Garden Myths - Learn the truth about gardening

Why does Moss Grow in Lawns?

The most common response to this question is that the lawn receives too much shade and that the soil is acidic. The common advice is that grass will grow better if you limb up the trees and add lime to the soil to make it less acidic. Or you can spread a moss killer for lawns.

What about moss that is growing in a sunny area? What about moss growing is soil that is alkaline? There is much more to the moss story.

How to get rid of moss in lawn

Mossy alkaline bolder at Aspen Grove Gardens

Moss in Lawn is Not a Sign of Acidic Soil.

Moss does prefer to grow in acidic soil, but it will grow just fine in alkaline soil. Part of my lawn is shady, wet and has a pH of 7.4. Moss grows much better than grass in that area. The picture above is a 4 foot high limestone  bolder that is covered in moss – it is certainly not acidic.

The common advice of liming the soil will make it less acidic is done properly, but it will not get rid of moss. Liming can actually make the situation worse. Unless you know for sure that your soil is too acidic for growing grass, do not add lime.

Moss is one of those plants that can grow in spots that are inhospitable to other plants, including:

  • Too much shade
  • Too wet
  • Compacted soil (ie lack of air in the soil)
  • Low fertility

When you have moss in your lawn, the moss is not the problem. The real problem is that you are trying to grow grass in a spot where it will not grow well. If the grass is not growing well, moss takes advantage of the situation and moves in. Moss will not invade a healthy growing lawn.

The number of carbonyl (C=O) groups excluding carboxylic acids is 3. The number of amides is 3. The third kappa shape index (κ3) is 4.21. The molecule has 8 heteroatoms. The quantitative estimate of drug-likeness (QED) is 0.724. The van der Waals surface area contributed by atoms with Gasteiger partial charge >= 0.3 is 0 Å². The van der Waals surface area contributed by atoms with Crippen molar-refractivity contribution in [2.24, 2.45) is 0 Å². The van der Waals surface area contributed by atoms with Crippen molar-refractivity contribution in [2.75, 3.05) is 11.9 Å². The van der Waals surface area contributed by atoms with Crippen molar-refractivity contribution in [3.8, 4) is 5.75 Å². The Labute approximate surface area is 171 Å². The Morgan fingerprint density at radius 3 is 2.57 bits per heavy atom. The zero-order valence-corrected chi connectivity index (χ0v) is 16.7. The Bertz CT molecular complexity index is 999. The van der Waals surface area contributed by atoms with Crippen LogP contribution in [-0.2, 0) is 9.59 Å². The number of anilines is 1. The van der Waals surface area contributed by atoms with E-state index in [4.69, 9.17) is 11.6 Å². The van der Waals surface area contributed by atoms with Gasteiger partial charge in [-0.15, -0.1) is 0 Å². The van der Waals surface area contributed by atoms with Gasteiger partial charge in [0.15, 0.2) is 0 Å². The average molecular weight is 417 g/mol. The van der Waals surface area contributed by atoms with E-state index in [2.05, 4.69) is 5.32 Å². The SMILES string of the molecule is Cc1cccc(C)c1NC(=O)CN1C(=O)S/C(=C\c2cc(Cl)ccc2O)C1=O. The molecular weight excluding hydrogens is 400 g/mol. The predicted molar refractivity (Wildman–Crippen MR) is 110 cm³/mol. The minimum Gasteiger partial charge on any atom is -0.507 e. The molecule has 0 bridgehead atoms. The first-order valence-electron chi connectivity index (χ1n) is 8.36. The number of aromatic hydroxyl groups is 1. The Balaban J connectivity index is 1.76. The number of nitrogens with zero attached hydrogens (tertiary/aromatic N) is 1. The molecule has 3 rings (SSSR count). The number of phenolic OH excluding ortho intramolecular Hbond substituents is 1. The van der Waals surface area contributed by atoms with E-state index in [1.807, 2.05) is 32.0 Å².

Moss Killer

You can spread lawn moss killer, which usually contains some form of iron sulphate (ferrous sulphate or ferrous ammonium sulphate). This will kill moss since moss does not grow well with high levels of iron in the soil. You can also rake out the moss and physically remove it from the lawn.

The problem with either if these options is that they do not work long term. Unless you fix the real problem ie grass not growing well, the moss will soon return to the lawn. There are really only two options. Leave things alone and embrace the moss as a natural ground cover, or fix the problem so that the grass grows better.

How to Get Rid of Moss in a Lawn?

In order to fix the problem, you need to first identify the problem, but any or all of the following will improve the growing conditions for the lawn.

–          Reseed with shade tolerant varieties of grass – if the area is shady

–          Aerate the soil – reduces compaction

–          Add organic matter to the soil

–          Fertilize more if there is a nitrogen deficiency

–          Reduce the amount of shade ie thin or limb up the trees

–          Water less if it is a wet area, water more if it is a dry area

–          Cut grass higher to encourage stronger grass roots

 Moss Grows in Full Sun

It is a myth that moss grows only in shady wet areas. There are many kinds of moss and some of them like to grow in dry sunny areas, even desserts. Sun loving moss will invade a sunny lawn.